To celebrate Father’s Day, we sat down with local father and son duo Floyd and Casey Ridenour to learn more about what it’s like working together and sharing a passion for linework.
From the time Casey Ridenour was a toddler, he loved the giant toy trucks in his house. Even more so, the lineworker bucket trucks his dad would drive from work to their home in Chester, Ohio.
“I vividly remember when I was really young, my mom called me outside and my dad’s coworker gave me my first dozer ride,” said Casey. “It was so cool.”
That passion for big trucks and watching his busy, hardworking dad return from hours of putting up power lines in the hills of West Virginia resonated for the now 24-year-old AEP Ohio lineworker.
“Casey loved it when I brought the bucket trucks home when I was on call,” said his father, Floyd Ridenour. “He would check them out every time they were parked in the driveway. When he was older, he attended college and worked as an electrician, but decided he really wanted to do linework.”
Just like his dad.
Floyd Ridenour is an AEP Ohio line crew supervisor for the Pomeroy service center, now celebrating 14 years with the company. He learned the trade when he served in the U.S. Air Force and then settled down in Chester with his wife, Jeanie, and three children. His son is now in his fourth year working for AEP Ohio, based out of nearby Athens. Casey lives with his wife, Diane, just a short drive from his dad.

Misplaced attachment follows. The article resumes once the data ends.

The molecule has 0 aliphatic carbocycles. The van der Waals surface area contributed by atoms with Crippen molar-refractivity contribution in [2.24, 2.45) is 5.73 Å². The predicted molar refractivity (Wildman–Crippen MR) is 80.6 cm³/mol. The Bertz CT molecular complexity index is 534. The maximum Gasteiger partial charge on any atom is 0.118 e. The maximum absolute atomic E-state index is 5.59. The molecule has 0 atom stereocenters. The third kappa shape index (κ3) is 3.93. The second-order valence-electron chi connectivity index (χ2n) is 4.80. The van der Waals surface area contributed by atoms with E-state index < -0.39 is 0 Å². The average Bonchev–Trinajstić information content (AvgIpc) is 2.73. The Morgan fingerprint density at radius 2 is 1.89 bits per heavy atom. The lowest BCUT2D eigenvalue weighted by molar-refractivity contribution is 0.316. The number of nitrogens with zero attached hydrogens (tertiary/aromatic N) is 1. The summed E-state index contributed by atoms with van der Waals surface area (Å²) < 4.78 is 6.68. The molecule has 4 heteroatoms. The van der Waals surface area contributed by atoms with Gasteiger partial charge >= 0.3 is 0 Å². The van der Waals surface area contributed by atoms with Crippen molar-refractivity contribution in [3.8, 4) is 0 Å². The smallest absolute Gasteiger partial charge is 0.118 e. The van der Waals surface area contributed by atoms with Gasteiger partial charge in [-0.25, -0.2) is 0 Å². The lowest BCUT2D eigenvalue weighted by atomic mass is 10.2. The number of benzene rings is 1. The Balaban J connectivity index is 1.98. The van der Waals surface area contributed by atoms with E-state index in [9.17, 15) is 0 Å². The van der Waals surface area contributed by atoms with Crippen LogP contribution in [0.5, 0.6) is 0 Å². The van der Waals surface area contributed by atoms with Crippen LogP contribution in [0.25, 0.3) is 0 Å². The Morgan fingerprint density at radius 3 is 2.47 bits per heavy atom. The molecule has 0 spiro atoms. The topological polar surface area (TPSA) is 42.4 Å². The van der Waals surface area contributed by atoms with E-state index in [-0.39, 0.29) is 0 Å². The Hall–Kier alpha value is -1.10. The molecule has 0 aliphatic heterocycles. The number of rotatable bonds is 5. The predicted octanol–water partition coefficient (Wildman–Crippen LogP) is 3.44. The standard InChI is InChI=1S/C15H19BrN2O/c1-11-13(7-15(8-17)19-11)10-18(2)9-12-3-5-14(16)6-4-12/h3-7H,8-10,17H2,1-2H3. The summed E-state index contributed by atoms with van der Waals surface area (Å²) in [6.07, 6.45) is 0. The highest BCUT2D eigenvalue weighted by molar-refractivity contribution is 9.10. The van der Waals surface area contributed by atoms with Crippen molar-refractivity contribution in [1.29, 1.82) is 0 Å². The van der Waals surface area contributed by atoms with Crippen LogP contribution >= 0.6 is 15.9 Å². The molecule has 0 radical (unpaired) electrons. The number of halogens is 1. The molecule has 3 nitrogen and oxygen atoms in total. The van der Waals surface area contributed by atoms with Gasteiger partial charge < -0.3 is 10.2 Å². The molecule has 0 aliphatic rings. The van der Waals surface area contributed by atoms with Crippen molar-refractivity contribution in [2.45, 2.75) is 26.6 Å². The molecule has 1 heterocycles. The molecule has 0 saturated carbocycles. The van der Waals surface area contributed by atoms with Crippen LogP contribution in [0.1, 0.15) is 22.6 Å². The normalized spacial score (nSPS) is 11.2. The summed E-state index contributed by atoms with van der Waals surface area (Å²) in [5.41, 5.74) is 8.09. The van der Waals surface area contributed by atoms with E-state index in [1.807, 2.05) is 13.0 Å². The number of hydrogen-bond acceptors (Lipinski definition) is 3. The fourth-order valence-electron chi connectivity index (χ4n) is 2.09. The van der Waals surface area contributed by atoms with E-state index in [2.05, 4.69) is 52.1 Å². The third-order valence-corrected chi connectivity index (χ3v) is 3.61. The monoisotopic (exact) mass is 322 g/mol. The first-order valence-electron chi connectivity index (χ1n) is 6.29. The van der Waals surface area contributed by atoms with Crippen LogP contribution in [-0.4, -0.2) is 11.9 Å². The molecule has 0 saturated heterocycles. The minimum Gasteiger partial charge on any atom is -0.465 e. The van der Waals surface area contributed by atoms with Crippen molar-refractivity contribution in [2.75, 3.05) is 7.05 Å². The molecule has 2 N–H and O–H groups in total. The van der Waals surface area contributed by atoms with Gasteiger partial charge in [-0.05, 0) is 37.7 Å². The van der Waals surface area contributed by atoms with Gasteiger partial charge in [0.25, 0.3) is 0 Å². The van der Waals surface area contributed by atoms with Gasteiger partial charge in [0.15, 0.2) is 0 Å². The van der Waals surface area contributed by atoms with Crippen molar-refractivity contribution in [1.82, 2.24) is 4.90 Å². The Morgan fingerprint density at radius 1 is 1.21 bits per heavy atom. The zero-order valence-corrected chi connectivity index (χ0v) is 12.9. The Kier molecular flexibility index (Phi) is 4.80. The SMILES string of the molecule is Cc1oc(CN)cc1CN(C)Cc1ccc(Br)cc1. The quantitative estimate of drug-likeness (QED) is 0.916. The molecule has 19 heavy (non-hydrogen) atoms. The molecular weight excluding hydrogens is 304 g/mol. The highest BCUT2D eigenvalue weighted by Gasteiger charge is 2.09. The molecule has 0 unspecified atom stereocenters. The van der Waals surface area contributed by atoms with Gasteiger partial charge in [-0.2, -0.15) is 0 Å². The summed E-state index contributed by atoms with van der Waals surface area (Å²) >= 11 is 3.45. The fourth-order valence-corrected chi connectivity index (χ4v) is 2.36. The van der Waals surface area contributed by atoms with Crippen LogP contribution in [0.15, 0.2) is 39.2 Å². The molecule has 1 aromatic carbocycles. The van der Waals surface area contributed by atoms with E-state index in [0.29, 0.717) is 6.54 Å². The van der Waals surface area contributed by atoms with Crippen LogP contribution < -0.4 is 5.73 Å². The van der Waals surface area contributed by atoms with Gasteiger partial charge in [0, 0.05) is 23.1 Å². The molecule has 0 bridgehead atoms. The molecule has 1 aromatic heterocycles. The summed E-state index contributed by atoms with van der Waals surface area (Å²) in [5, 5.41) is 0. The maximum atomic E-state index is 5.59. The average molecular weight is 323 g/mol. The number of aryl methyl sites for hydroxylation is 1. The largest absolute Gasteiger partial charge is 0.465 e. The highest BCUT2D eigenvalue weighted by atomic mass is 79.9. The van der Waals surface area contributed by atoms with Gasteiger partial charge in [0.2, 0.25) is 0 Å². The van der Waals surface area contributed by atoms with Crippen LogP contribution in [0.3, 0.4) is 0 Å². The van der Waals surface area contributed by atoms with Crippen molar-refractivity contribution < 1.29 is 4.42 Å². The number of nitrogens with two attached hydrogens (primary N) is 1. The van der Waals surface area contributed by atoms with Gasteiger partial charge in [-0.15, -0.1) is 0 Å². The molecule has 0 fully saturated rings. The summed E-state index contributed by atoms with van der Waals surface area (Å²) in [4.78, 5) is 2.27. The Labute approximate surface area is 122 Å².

“When I was first hired on, of course I was nervous,” Casey said. “You’re around people that your dad knows. We sound a lot alike, so when one of us spoke they’d try to figure out which one of us it was.”
“It took them a lot of time,” he added with a laugh.
The two have only worked together a couple times, recalling the time they both were called out to restore power to a home where a pole had fallen nearby. They were there for nearly nine hours together, on a holiday.
On this month where fathers are celebrated everywhere, the Ridenours both recognize the uniqueness of sharing a career choice as father and son, as well as the benefits. Floyd says he certainly knows how to turn wrench, but Casey helps him with some of the new technology. For Casey, he says his dad is still someone he calls overnight while on a service run if he has a question.
“The advice I tell Casey is to listen,” Floyd said. “Don’t say you know how to do something if you don’t. Working at AEP Ohio, his and everyone’s safety is first and foremost.”
When Casey was asked what he’d want to say to his dad on Father’s Day, he thanked his dad for teaching him, and passing along his knowledge. Before he got a word out, though, Floyd interrupted with a quick quip.
“Be careful what you say, son. Or I’ll tell mom.”